To his credit Winkelbauer does try to incorporate such material while discussing other themes. For example he includes a brief treatment of Vienna?s famous Pestsäule when considering the religiosity of the Habsburg family. Nonetheless, a more systematic treatment of the arts would have strengthened the volume. Likewise, there is no direct examination of learning and science. The universities play no significant role in the study, and a figure as influential as Johannes Kepler is primarily discussed not for his astronomical contributions but for his influence on cartography. Social historians might be somewhat surprised by the relatively little attention given to the important Jewish communities of this region. The only significant discussion of a Jewish theme is a four-page examination of Jewish historiography.
But as Winkelbauer himself notes in the introduction, one can literally get a stomachache when considering how to include such an array of topics in a history of a region as complex and diverse as the Habsburg conglomerate. After the production of these two splendid volumes, however, Winkelbauer should have no reason to worry about stomach trouble in the future.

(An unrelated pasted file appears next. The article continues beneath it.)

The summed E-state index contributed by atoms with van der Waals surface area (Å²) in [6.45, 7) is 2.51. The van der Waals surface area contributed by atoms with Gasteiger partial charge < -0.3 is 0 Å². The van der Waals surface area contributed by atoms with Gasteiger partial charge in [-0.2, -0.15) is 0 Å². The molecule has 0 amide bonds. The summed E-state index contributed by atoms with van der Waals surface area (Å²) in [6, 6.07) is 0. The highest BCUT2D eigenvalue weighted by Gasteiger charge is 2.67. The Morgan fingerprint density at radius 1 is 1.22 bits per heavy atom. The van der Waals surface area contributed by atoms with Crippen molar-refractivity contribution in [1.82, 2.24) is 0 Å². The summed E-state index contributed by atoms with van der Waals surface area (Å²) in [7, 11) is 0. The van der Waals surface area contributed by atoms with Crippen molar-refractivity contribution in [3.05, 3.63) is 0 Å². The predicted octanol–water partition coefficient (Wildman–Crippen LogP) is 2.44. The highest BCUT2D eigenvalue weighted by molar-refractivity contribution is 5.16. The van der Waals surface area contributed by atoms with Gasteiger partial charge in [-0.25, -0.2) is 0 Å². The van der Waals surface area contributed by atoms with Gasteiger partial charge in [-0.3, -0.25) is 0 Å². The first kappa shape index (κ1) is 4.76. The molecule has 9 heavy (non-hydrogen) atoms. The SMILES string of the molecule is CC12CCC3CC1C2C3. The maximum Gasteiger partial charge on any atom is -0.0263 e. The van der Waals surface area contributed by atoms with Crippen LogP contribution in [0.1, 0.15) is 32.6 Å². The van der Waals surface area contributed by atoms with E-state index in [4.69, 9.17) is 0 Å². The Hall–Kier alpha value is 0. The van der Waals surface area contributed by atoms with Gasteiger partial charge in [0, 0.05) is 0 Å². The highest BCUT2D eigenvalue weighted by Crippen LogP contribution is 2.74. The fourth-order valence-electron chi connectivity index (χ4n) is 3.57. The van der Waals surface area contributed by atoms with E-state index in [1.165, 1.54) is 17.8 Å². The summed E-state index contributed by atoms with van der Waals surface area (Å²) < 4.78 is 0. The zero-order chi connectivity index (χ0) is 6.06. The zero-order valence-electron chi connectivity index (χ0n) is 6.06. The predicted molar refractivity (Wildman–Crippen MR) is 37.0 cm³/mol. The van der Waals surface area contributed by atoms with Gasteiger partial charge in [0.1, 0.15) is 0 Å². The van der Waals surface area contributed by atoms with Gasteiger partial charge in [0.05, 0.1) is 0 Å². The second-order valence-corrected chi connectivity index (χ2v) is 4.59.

. Recently, two volumes of the series have been reviewed on HABSBURG: Rudolf Leeb et al., Geschichte des Christentums in Österreich: Von der Spätantike bis zur Gegenwart (Vienna: Ueberreuter, 2003) http://www.h-net.org/reviews/showrev.cgi?path=272091084898354; and Karl Vocelka, Glanz und Untergang der höfischen Welt: Reformation, Reform und Reaktion im Habsburgischen Vielvölkerstaat (Vienna: Ueberreuter, 2001) http://www.h-net.org/reviews/showrev.cgi?path=228881033927366.
. Paula Sutter Fichtner, The Habsburg Monarchy 1490-1848: Attributes of Empire (European History in Perspective, Basingstoke, New York et al.: Palgrave Macmillan, 2003); Charles Ingrao, The Habsburg Monarchy 1618-1815 (New Approaches to European History 3, Cambridge et al.: Cambridge Univ. Press, 1994, second edition 2000).
Copyright 2004 by H-Net, all rights reserved. H-Net permits the redistribution and reprinting of this work for nonprofit, educational purposes, with full and accurate attribution to the author, web location, date of publication, originating list, and H-Net: Humanities & Social Sciences Online. For any other proposed use, contact the Reviews editorial staff at email@example.com.
If there is additional discussion of this review, you may access it through the network, at: https://networks.h-net.org/habsburg.
Howard Louthan. Review of Winkelbauer, Thomas, StÖ¤ndefreiheit und FÖ¼rstenmacht: LÖ¤nder und Untertanen des Hauses Habsburg im konfessionellen Zeitalter.
HABSBURG, H-Net Reviews.
Copyright © 2004 by H-Net, all rights reserved. H-Net permits the redistribution and reprinting of this work for nonprofit, educational purposes, with full and accurate attribution to the author, web location, date of publication, originating list, and H-Net: Humanities & Social Sciences Online. For any other proposed use, contact the Reviews editorial staff at firstname.lastname@example.org.